Depending on your point of view, Barrow County manager Jock Connell’s move to create two new management positions is either a good move toward professionalizing the county government, or it’s nothing more than adding another layer of bureaucracy. Connell has suggested the board of commissioners create a public works director position and an economic development position.
Of the two, the economic development position is the most interesting. That idea suggests two main points.
First, it is the recognition that Barrow County has not been very successful in industrial development efforts. Instead, Barrow has become a bedroom community for Gwinnett County, Athens and other nearby communities that have created jobs. A growing amount of retail has followed those bedrooms and those have created some new jobs, but the low-skilled nature of those positions has not created much affluence.
This is a problem for Barrow that is now becoming very apparent. Bedrooms bring in school kids that have to be educated, but they don’t bring in much in the way of a tax base. For example, last year it cost $8,300 per child to educate in the BCSS. Some $2,300 per child came in from local tax revenues. That means a house with two kids in school would have to pay $4,600 in school property taxes just to educate those two students. Not many houses in Barrow County pay that much in school taxes.
The difference has to be made up from commercial and industrial businesses and their tax base. But with an underbuilt industrial sector, Barrow is left to struggle for every tax dollar, especially now as house values have undergone a free fall.
The second aspect of the suggestion to create an economic development position at the county level is a recognition that the current structure of economic development isn’t working. Many consider it amateurish at best.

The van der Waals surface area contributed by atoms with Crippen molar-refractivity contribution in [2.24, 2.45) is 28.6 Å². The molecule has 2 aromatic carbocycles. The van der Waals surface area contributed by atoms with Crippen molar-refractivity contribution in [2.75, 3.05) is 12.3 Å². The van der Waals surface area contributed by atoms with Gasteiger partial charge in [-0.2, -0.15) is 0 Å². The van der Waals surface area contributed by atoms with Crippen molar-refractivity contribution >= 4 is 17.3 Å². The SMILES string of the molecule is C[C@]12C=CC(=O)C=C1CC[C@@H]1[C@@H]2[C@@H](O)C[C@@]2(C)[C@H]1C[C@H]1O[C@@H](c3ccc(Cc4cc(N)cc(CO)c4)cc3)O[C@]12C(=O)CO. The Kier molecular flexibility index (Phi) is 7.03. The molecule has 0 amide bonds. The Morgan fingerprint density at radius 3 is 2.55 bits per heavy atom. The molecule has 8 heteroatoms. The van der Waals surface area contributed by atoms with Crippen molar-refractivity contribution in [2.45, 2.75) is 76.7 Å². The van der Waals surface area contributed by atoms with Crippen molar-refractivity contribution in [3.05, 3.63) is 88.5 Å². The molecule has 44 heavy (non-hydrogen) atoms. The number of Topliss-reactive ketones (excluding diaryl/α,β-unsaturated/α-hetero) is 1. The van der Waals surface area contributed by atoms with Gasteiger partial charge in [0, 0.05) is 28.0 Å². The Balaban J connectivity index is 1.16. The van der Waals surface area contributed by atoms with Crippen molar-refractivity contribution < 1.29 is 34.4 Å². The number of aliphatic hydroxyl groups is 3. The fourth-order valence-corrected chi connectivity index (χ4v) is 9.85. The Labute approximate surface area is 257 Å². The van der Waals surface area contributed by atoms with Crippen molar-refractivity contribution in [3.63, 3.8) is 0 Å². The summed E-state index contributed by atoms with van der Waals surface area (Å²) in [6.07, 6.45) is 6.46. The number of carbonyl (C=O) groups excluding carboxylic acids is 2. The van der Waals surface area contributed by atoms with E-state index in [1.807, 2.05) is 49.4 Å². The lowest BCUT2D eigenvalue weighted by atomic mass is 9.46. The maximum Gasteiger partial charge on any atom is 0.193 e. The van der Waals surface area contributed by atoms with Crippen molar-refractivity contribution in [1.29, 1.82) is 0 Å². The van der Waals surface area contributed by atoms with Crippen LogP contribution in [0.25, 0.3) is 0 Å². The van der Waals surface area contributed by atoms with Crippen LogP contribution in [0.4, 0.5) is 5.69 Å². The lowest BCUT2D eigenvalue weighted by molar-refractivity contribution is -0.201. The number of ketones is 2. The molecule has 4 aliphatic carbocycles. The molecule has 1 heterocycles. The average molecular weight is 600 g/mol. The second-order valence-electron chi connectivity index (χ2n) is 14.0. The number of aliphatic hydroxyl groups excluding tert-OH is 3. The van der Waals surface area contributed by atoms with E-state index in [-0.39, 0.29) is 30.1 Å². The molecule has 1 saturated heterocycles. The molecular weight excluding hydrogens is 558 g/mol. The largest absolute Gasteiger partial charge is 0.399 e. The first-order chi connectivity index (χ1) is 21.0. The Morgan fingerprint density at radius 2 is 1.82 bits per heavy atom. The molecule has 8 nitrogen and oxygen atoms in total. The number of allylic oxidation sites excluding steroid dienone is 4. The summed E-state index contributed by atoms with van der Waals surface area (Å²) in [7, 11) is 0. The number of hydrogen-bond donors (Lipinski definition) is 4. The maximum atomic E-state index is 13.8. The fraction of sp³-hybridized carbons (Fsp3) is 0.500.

That isn’t too unusual and a lot of communities are now looking to bring those functions closer into the county government sphere for greater accountability. That is apparently what Connell is thinking, to give a more professional tone to the community’s economic development efforts and to hold people accountable for the results.
Should be interesting to see what happens as these ideas move forward.
The Barrow County School System continues to struggle with its budget. That’s true with many school systems in the state where falling property values and state budget cuts are taking a toll.
Many school systems are using up their reserves to stay afloat and others are making spending cuts. Barrow shortened its school year to cut cost this year.
But unlike some other school systems, Barrow is fairly efficient in its fiscal policies. It has historically been very conservative in its spending, so finding other ways to cut cost is difficult.
A lot of people may not believe that, but the numbers don’t lie. Barrow spends less per student than most other nearby school systems and has a lower overhead cost than some of the more bloated systems.
Here’s a dramatic example of just how efficient Barrow has become: The Barrow County and Jackson County school system have virtually the same size budget at around $88 million, but Barrow is educating 84 percent more students. Barrow has 13,800 students while Jackson has 7,484.
The BCSS has some problems, but one cannot accuse it of being very wasteful with its financial resources. It’s a pretty tight ship.
Can BOC member Steve Worley survive as a political leader after having been fired from a public position in Walton County?
By all accounts, Worley has been a good BOC member during a very difficult time. He did a lot of work behind the scenes on county budget issues to resolve some high-profile disagreements. And there has been no hint in Barrow County of Worley having done anything unethical or illegal.
But he left his public works position with the City of Monroe under a dark cloud. Although there doesn’t appear to be any pending criminal charges related to that situation, there was some kind of abuse of his position that led to his firing.
So how are Barrow Countians to judge him? Should he be evaluated only on his work connected with the BOC, or should the problems in Monroe also be part of a public appraisal?
The bigger question: Can he continue to be effective as a member of the BOC, or have the problems in Monroe undermined his credibility so much that he is now ineffective?
Mike Buffington is co-publisher of the Barrow Journal. He can be reached at email@example.com.